Cars and Carts in The Villages

You may move to The Villages with multiple vehicles.

Most people understand that they will need a golf car/cart, even if they don’t golf.

You really can’t appreciate The Villages lifestyle unless you take advantage of traveling via cart.

But, what is the proper vehicle mix?

Obviously this is a matter of personal choice, but in general folks seem to only need one car and one, or even two golf carts. A good car choice may be a small economical SUV.

It should be noted that a lot of people assume that a standard garage is OK, but many prefer having the additional golf cart garage. Many people that don’t purchase this option with their home later regret that decision. Due to lot line setback restrictions, adding a golf cart garage later may not be possible — be very careful by asking your sales agent lots of questions.

Another decision people have to make with golf carts is gas versus electric.

Be careful of your choice — all golf carts are not equivalent.

Talk to lots of folks and do a little research. Cost, reliability, performance, range, appearance, etc. are all relevant considerations. In general electric makes an excellent choice for golf and most reasonable distances.

But, if you plan to travel from one end of The Villages to the other with golf course and night driving included, most electric carts may struggle to make the grade, especially as the batteries age. Gas carts are a little noisy, not as smooth operating, and a little odorous. To help reach a happy medium some people prefer to have one of each.

On a per-trip basis gas cart fuel cost per mile will probably exceed the electrical re-charging cost per mile for an electric cart. However, when lifecycle costs are considered the formula may change. With a new set of batteries costing anywhere from $500-$900, mismanagement of battery life can upset the lifecycle cost equation substantially. Battery life can vary from a minimum of 2 yrs up to 6 yrs in the extreme.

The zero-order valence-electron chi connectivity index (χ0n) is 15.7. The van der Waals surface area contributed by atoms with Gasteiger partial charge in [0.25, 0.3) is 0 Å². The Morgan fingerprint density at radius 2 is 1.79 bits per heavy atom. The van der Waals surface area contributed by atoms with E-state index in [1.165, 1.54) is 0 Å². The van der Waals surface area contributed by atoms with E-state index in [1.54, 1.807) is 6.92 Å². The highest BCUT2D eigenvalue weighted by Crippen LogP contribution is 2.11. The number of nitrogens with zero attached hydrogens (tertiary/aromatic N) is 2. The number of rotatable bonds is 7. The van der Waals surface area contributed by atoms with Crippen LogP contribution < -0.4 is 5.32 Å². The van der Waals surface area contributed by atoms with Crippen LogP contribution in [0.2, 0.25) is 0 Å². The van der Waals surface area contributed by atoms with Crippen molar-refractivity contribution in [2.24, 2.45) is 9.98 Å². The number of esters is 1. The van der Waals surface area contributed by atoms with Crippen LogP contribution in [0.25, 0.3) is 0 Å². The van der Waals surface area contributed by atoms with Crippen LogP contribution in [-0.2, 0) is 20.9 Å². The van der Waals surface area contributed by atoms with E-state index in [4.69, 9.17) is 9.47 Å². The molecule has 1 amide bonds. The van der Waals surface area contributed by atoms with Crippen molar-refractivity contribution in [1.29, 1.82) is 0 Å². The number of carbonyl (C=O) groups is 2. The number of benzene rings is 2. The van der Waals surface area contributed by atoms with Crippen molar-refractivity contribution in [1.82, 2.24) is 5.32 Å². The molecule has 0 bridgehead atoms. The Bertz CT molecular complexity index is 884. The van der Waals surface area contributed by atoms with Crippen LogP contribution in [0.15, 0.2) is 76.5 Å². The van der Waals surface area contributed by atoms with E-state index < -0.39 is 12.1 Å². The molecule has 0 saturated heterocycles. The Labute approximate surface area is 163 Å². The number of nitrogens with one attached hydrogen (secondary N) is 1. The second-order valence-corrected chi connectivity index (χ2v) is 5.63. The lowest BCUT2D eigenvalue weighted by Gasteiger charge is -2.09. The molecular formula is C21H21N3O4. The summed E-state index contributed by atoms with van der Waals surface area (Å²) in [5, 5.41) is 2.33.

Two special types of golf carts are in use around The Villages in addition to the normal “golf carts”: Street Legal LSV (Low Speed Vehicles) and “Nostalgia” carts.

A traditional golf cart set up for use in The Villages is typically equipped with high speed gears/motor plus convenience, golf, and appearance options. It is limited to speeds of less than 20 mph.

These carts are able to travel throughout The Villages on residential streets with posted speeds of 30 mph or less. Typically the 15 mph neighborhood streets don’t have dedicated golf cart lanes but the 20-30 mph streets do. Golf cart insurance is available at reasonable rates.

LSVs are limited to speeds of 25 mph and can travel on streets with posted speeds of 35 mph or less. To travel at these speeds on these streets, the vehicles must be registered, have a current license plate, and the operator must be licensed and insured.

Insurance is much higher than the 20 mph carts, even if you don’t license the vehicle. Since they have 15 digit VIN numbers just like automobiles the insurance companies are generally unable to provide lower cost insurance options. LSVs are equipped with additional safety features and are generally more expensive.

Nostalgia carts are classic car bodies mounted on a traditional golf cart chassis. These are fun carts for cruising the town squares, plus some models are also able to accommodate golf bags if desired. Note that tire designs must be approved for golf course use. All carts can travel on the multi-modal paths like those along Buena Vista and Morse Boulevards. There are no “official” speed limits on these trails because there is no enforcement authority, but obviously 20 mph is the “rule”.

Safety: extreme caution is required in that golf carts are not structurally designed to protect the occupants in the event of an accident. They can become unstable at high speeds when sudden maneuvers are required. Larger car and truck drivers often don’t notice them as easily as they do larger vehicles.